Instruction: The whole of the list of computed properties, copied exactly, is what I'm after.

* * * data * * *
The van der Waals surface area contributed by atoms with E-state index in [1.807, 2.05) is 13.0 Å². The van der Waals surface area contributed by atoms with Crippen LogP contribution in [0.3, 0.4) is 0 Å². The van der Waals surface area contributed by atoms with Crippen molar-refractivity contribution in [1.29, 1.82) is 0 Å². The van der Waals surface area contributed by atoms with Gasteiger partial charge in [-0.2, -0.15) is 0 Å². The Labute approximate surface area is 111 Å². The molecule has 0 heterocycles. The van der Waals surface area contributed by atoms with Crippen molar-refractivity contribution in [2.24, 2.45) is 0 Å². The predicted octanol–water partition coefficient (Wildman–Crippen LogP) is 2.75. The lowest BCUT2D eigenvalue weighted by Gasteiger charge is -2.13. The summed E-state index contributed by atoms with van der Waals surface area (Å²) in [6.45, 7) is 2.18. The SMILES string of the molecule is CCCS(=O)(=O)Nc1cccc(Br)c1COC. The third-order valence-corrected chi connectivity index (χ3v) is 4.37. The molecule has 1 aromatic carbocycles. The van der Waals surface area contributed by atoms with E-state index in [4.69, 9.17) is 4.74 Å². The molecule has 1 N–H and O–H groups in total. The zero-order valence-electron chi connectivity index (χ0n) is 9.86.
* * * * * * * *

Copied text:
The van der Waals surface area contributed by atoms with E-state index in [1.807, 2.05) is 13.0 Å². The van der Waals surface area contributed by atoms with Crippen LogP contribution in [0.3, 0.4) is 0 Å². The van der Waals surface area contributed by atoms with Crippen molar-refractivity contribution in [1.29, 1.82) is 0 Å². The van der Waals surface area contributed by atoms with Gasteiger partial charge in [-0.2, -0.15) is 0 Å². The Labute approximate surface area is 111 Å². The molecule has 0 heterocycles. The van der Waals surface area contributed by atoms with Crippen molar-refractivity contribution in [2.24, 2.45) is 0 Å². The predicted octanol–water partition coefficient (Wildman–Crippen LogP) is 2.75. The lowest BCUT2D eigenvalue weighted by Gasteiger charge is -2.13. The summed E-state index contributed by atoms with van der Waals surface area (Å²) in [6.45, 7) is 2.18. The SMILES string of the molecule is CCCS(=O)(=O)Nc1cccc(Br)c1COC. The third-order valence-corrected chi connectivity index (χ3v) is 4.37. The molecule has 1 aromatic carbocycles. The van der Waals surface area contributed by atoms with E-state index in [4.69, 9.17) is 4.74 Å². The molecule has 1 N–H and O–H groups in total. The zero-order valence-electron chi connectivity index (χ0n) is 9.86.